Take to the woods? Nonsense! He'd never get out alive. But there isn't
a jury in this county would convict the devil himself of murder in a
fair fight.... I know what I'm doing. This is no new business for me.
I've—I've—handled these things before.'
"'Tom,' says I, 'stand back against the cabin.'
"Tom Hitch braced himself and looked John Fairmeadow in the eye.
"'Draw your shirt tight, Tom,' says Fairmeadow. 'I want the outline of your right shoulder.'
"I held the lamp close.
"'Ready,' says Tom Hitch.
"Fairmeadow hit him in the right shoulder—a clean puncture above the lung, as it turned out when we got the doctor from Big Rapids—an' Plain Tom Hitch crumpled up without a sound.[Pg 239]
"'Quick with him!' says I. 'There's lanterns on the trail!'
"Fairmeadow was fumblin' under Tom Hitch's shirt. 'Just a minute, Rowl,' says he. 'Thank God! I got him clean!'
"'God's sake, man!' says I. I put the lamp in the cabin. 'Make haste; they're comin' up the hill'
"He jumped up. 'There's enough evidence of self-defense in that wound,' says he, 'to persuade any jury they can pick.'
"'Take him by the legs,' says I. 'Make haste.'
"'All right, Rowl,' says he; 'no hurry.'
"We had Tom Hitch laid out an' stripped t' the waist—an' the hole stopped up—before the sheriff o' Saw-log County hammered on the door.
"Fairmeadow faced him.
"'Well,' says the sheriff, 'I want Tom Hitch.'
"'Keep that crowd out,' says John Fairmeadow.
"The sheriff shut the door on the boys. 'Now,' says he, 'where's my man?'
"'Not so loud!' says Fairmeadow.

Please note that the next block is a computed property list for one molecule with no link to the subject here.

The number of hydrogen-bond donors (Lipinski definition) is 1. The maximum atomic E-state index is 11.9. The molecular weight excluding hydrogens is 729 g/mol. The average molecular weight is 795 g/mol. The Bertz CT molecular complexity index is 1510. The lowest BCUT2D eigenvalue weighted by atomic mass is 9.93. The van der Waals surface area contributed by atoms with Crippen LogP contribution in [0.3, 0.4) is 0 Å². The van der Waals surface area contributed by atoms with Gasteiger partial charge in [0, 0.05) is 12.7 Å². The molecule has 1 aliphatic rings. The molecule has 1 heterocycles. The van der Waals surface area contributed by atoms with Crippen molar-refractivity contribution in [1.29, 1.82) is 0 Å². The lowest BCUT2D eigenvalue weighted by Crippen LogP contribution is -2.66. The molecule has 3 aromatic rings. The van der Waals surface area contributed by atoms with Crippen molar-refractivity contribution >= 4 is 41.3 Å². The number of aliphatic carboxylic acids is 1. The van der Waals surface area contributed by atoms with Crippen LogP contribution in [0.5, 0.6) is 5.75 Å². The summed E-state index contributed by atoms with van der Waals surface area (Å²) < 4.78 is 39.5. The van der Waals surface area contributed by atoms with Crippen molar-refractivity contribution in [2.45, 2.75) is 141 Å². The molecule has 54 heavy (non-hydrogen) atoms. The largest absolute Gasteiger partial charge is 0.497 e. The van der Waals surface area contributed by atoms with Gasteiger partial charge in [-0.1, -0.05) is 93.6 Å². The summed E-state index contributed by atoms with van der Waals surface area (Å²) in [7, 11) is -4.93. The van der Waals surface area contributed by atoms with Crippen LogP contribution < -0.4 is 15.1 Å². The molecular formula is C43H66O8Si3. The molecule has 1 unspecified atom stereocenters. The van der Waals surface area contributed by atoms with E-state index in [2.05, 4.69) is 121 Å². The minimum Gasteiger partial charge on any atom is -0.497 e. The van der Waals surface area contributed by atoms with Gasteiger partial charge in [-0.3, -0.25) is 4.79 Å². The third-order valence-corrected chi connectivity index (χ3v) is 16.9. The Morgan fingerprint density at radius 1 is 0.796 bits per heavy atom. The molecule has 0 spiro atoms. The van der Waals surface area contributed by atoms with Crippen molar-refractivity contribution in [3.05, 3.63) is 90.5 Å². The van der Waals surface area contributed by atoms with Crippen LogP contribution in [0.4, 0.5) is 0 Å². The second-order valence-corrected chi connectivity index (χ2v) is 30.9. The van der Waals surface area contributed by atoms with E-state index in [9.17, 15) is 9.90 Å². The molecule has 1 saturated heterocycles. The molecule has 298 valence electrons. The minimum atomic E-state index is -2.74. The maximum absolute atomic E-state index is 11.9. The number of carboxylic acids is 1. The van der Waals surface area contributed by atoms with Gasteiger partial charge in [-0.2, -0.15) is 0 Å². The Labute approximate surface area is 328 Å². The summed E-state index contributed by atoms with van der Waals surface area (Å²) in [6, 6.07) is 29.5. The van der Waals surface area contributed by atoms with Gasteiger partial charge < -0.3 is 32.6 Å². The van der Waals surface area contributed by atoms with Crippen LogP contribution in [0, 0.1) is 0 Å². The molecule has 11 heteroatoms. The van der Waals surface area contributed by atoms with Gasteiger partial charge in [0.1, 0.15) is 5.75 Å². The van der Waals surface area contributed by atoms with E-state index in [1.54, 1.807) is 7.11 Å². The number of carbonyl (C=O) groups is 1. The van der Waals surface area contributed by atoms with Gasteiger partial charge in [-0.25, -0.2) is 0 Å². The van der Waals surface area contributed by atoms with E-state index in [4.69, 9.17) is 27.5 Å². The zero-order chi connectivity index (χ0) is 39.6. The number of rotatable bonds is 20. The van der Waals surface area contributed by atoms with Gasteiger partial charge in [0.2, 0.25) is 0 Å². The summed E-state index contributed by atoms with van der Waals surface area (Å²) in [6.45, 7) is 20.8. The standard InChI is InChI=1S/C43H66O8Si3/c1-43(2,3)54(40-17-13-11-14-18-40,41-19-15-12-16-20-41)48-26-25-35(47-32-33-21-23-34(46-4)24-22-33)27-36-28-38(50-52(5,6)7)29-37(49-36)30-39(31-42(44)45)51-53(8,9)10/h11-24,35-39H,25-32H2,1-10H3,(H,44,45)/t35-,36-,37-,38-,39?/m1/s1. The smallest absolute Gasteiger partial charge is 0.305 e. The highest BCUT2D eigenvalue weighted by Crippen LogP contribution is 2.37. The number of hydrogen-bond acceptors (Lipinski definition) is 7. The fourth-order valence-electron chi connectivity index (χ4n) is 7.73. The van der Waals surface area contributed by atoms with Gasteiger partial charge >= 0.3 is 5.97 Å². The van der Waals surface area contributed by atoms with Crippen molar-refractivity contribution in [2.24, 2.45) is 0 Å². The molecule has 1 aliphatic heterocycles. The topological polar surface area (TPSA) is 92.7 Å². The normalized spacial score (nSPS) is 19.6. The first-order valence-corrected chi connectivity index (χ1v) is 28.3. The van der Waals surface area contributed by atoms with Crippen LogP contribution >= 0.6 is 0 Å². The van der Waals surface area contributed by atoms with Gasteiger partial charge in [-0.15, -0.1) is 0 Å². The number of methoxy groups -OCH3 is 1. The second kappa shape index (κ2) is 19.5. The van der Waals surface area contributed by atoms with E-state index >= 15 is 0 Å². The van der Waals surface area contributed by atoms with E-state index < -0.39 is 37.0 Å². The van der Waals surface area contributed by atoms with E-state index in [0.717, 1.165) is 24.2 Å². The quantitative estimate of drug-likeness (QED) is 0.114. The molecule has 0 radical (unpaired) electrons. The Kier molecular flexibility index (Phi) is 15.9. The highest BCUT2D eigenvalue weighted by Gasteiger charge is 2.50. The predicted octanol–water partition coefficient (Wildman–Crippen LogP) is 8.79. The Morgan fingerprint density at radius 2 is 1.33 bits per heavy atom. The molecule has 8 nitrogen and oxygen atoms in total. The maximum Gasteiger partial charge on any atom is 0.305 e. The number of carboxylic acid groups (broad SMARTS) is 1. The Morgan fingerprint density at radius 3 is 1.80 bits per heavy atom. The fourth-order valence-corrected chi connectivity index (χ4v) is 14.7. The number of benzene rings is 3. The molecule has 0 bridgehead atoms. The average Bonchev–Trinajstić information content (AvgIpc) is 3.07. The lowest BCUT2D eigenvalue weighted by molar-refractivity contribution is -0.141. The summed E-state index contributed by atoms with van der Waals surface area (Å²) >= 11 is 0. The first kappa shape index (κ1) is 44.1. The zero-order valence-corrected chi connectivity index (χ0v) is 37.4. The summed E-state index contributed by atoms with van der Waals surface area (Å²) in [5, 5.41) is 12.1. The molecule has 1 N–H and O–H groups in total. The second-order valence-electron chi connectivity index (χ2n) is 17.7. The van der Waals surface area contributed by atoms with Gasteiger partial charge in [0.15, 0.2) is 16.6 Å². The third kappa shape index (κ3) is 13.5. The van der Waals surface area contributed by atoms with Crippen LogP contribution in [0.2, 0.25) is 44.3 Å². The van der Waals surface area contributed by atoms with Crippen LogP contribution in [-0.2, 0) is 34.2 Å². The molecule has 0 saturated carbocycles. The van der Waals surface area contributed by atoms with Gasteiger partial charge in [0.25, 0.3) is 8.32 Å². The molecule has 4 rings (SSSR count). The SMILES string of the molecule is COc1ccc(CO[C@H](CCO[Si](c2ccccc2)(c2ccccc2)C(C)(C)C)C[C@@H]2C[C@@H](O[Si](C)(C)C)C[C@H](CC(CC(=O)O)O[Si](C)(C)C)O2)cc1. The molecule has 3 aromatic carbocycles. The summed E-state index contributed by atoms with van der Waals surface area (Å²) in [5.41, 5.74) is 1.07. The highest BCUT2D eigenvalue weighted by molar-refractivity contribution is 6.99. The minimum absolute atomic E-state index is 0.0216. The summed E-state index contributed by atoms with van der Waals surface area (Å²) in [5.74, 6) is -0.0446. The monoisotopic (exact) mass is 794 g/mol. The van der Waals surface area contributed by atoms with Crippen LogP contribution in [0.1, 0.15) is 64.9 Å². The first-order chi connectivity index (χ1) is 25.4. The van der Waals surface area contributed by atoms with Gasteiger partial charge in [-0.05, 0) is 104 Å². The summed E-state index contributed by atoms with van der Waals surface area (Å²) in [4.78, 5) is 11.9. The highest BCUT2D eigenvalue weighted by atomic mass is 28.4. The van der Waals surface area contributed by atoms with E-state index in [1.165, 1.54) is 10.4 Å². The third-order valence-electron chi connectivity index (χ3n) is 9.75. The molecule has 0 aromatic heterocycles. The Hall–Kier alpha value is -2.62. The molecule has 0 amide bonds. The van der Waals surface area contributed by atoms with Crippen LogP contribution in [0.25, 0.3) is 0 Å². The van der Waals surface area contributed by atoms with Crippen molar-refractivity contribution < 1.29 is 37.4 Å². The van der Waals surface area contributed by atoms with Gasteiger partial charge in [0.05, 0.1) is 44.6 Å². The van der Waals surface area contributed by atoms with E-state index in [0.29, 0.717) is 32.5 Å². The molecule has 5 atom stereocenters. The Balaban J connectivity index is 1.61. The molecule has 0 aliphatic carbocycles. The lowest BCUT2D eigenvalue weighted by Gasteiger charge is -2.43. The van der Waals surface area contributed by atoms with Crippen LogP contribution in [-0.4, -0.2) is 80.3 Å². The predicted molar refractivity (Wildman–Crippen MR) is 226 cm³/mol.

"'Be damned t' you, parson!' says the sheriff. 'This ain't no Sunday-school picnic. I want the man that killed Jack Flack.'
"The sheriff looked at the blood on Tom[Pg 240] Hitch's breast. He tiptoed close. 'Who done that?' says he.
"'The man who dealt that wound,' says John Fairmeadow, 'will answer for the act in due time to Almighty God.'
"'The man's dead who dealt it,' says the sheriff.
"John Fairmeadow answered nothin'.
"'Good-night,' says the sheriff. 'You'll remember that Tom Hitch is my man.'
"We turned in once more," John Rowl concluded, "t' patch up Plain Tom Hitch."
"Did they convict Tom Hitch?" the superintendent asked.
"No," Rowl drawled; "they didn't convict him. They wanted to; but you see," he added, "the evidence o' self-defense was almighty plain an' convincin'."
"And Tom Hitch?" said the superintendent.
"It wouldn't be too much t' say," he replied, "that Almighty God blesses these woods daily by means of His friend Tom Hitch."
"And the little robin?"
"Gentleman Jimmie didn't get her, thank God!" Rowl burst out. "Not with Plain Tom Hitch on the job!"